Author Topic: Mechanical Properties of Wood for Building Bows and Arrows  (Read 1692 times)

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Offline pnwarcher

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Mechanical Properties of Wood for Building Bows and Arrows
« on: November 08, 2017, 09:40:39 am »
Hi PA Community! I'm new to posting here, but have been stalking these forums for quite awhile. I've gleaned a lot of knowledge from y'all, and I think it's time I gave something back.
Like many of us, I am a total wood nerd and am always eyeing trees and shrubs for potential use making bows and arrows. I'm also a mechanical engineer, so naturally I got to thinking it would be interesting to build a database of wood properties and do some analysis to help identify potential new woods. When I discovered The Wood Database http://www.wood-database.com/, I knew I'd struck gold. I used this database to calculate some properties relevant to bow and arrow performance, and tabulated everything in this handy Google spreadsheet (also attached as a PDF):

https://docs.google.com/spreadsheets/d/191XdO8Gb0uo2lW5oYLw__SOSh5Mv9Sfk91qr4D6BWAM/edit?usp=sharing

The header cells have notes describing each mechanical property. Of course, the raw numbers must be taken with a grain of salt since wood is a natural material and there can be wide variations within a species. Maybe someday I'll try to quantify these intraspecies variations for some of our favorite woods.

If you don't see your favorite niche bow wood, it's likely because it is not widely available in the wood market, and therefore hasn't been tested by Eric Meier (the author of the wood database). He does accept wood samples for testing, so I encourage you to send him a specimen! http://www.wood-database.com/donating-wood-samples/
Below are notable woods missing from the database, which can likely hold their own with the best. I have access to the first six of these, so testing them is on my to-do list. The other five, I would love to get my hands on someday.
- Ocean Spray
- Vine Maple
- Hazel
- Lilac
- Hawthorn
- Scotch Broom
- Serviceberry
- Red Stopper
- Laburnum
- Mountain Mahogany
- Syringa

Let me know if you have any questions about the spreadsheet, and feel free to give feedback or make suggestions for improvements or additional features.

Happy bowmaking!
Stephen

Offline pnwarcher

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Re: Mechanical Properties of Wood for Building Bows and Arrows
« Reply #1 on: November 08, 2017, 10:06:34 am »
If there's one table worth studying in that massive spreadsheet, it's probably this one (see attached pic). This is the list of woods sorted by breaking strain, which is the amount of deformation or bending a wood can withstand before breaking. Woods with a high breaking strain are woods that are strong (high modulus of rupture) and also flexible (low stiffness or elastic modulus). Breaking strain is one of the most important mechanical properties for bow wood. Woods with higher breaking strain allow you to make a bow with shorter NTN length, longer draw length, more extreme recurve/reflex, and narrower, thicker limb cross sections. They also give you more margin for error when using less extreme designs.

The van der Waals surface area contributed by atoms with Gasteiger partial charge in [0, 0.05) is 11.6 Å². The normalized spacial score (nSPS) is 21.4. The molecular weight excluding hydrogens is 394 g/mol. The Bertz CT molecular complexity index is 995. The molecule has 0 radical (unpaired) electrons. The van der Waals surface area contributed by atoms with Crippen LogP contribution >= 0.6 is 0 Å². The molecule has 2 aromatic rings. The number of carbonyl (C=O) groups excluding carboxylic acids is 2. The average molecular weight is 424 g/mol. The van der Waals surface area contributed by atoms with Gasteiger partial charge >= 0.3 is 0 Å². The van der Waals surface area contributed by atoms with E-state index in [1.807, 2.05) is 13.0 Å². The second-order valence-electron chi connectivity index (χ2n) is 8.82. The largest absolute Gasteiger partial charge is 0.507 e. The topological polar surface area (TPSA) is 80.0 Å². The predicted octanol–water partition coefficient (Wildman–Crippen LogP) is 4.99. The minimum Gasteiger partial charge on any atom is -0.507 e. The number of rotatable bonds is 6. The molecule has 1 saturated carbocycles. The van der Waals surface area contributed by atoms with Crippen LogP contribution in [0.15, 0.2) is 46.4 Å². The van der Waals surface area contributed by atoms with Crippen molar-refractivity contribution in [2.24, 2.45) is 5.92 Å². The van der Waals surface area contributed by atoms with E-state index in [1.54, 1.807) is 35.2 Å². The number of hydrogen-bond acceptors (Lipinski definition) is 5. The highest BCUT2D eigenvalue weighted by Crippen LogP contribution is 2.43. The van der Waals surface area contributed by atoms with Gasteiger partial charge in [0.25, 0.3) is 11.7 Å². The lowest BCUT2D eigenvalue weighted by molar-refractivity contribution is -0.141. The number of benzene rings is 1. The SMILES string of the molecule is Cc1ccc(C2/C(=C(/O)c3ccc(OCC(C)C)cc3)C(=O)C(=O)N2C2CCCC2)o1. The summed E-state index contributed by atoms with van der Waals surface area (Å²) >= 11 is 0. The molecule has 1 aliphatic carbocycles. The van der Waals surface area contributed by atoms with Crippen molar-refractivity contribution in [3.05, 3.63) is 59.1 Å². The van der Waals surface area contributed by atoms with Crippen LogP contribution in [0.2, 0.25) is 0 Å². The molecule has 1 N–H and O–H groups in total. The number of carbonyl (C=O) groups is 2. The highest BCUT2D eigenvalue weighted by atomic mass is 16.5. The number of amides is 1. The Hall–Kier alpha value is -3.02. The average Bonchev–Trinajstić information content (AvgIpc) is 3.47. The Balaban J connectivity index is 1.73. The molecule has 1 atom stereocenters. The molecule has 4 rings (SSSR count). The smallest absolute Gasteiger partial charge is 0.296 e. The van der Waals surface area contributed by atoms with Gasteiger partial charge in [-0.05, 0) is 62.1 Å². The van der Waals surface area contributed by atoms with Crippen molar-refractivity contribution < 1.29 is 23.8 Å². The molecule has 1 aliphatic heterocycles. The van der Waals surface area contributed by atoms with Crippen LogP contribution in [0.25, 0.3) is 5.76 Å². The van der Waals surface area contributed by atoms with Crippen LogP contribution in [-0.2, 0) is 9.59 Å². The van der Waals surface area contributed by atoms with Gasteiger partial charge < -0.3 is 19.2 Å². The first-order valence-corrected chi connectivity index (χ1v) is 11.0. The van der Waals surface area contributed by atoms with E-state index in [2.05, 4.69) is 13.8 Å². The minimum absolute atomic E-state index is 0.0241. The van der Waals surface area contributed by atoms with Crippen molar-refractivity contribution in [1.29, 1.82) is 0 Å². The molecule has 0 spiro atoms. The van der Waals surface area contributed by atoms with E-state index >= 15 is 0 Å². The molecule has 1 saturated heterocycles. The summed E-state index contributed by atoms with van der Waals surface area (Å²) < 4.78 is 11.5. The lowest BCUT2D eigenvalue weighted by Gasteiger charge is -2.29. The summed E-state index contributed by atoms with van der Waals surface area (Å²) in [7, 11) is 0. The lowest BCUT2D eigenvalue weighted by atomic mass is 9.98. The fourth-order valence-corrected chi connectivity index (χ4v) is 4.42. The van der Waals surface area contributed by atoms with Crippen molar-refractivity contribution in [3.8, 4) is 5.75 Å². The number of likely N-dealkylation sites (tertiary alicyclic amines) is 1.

Interestingly, while yew and osage orange are near the top of the list, they are not the very best in this metric alone. Makes me really want to try Madagascar rosewood... too bad it's endangered and banned from international trade.

Offline joachimM

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Re: Mechanical Properties of Wood for Building Bows and Arrows
« Reply #2 on: November 08, 2017, 11:43:09 am »
pnwarcher,

I did a similar exercise on some 100 species of wood from the wood database data.

https://drive.google.com/open?id=0B3YYA3Sr_3gqb0NpazZqdUFJSTQ
Also with information on backing materials.

Since then, I found out that you need to take these things with a decent grain of salt. Some of this error / variation is due to moisture content; the data in the wood database refer to 12% MC, but we often have lower MC, and heat treatment lowers MC on the belly, not the back (that's why it has such a dramatic effect).
Interesting for bow wood selection and testing, though. Certainly not the definitive answer to all your bow wood questions.
See also earlier threads, like http://www.primitivearcher.com/smf/index.php/topic,50077.msg765904.html#msg765904


Tillering is easy. Problems arise when a bowyer thinks he's right and the wood is wrong.

Offline Sir Failalot

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Re: Mechanical Properties of Wood for Building Bows and Arrows
« Reply #3 on: November 08, 2017, 02:30:33 pm »
This is gold.
Yes I will take it with a bit of salt. Then salty gold  ;)

 Thank you very much!

Offline willie

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Re: Mechanical Properties of Wood for Building Bows and Arrows
« Reply #4 on: November 08, 2017, 10:40:13 pm »
Welcome to PA, Stephen. Its nice that you are making a contribution with your first post.
MOE does seem to be a good indicator for usability in bows, but sometimes there are surprises when using woods further down the list. What sets some staves apart from the expected/estimated is something that all of us wish we knew more about.

Offline Del the cat

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Re: Mechanical Properties of Wood for Building Bows and Arrows
« Reply #5 on: November 09, 2017, 02:40:10 am »
Interesting that Leyland Cypress(Leylandii) is up near the top. This fast growing tree is prevalent in the UK where it is planted for screening purposes and is often cut because it grows too big too fast. Dunno it it is easy to find clean knot free lengths tho' as it grows bushy (hence it's good for screening)
Del
Health warning, these posts may contain traces of nut.

Offline Dances with squirrels

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Re: Mechanical Properties of Wood for Building Bows and Arrows
« Reply #6 on: November 09, 2017, 04:46:52 am »
Yew and osage are up there pretty high. I'm gonna try those  )W(

Welcome pnw!

Offline gfugal

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Re: Mechanical Properties of Wood for Building Bows and Arrows
« Reply #7 on: November 09, 2017, 08:07:44 am »
It's funny I started building my own spreadsheet too a while back. JoachimM  then shared his with me too. We had a good discussion on a topic I started here http://www.primitivearcher.com/smf/index.php/topic,59771.0.html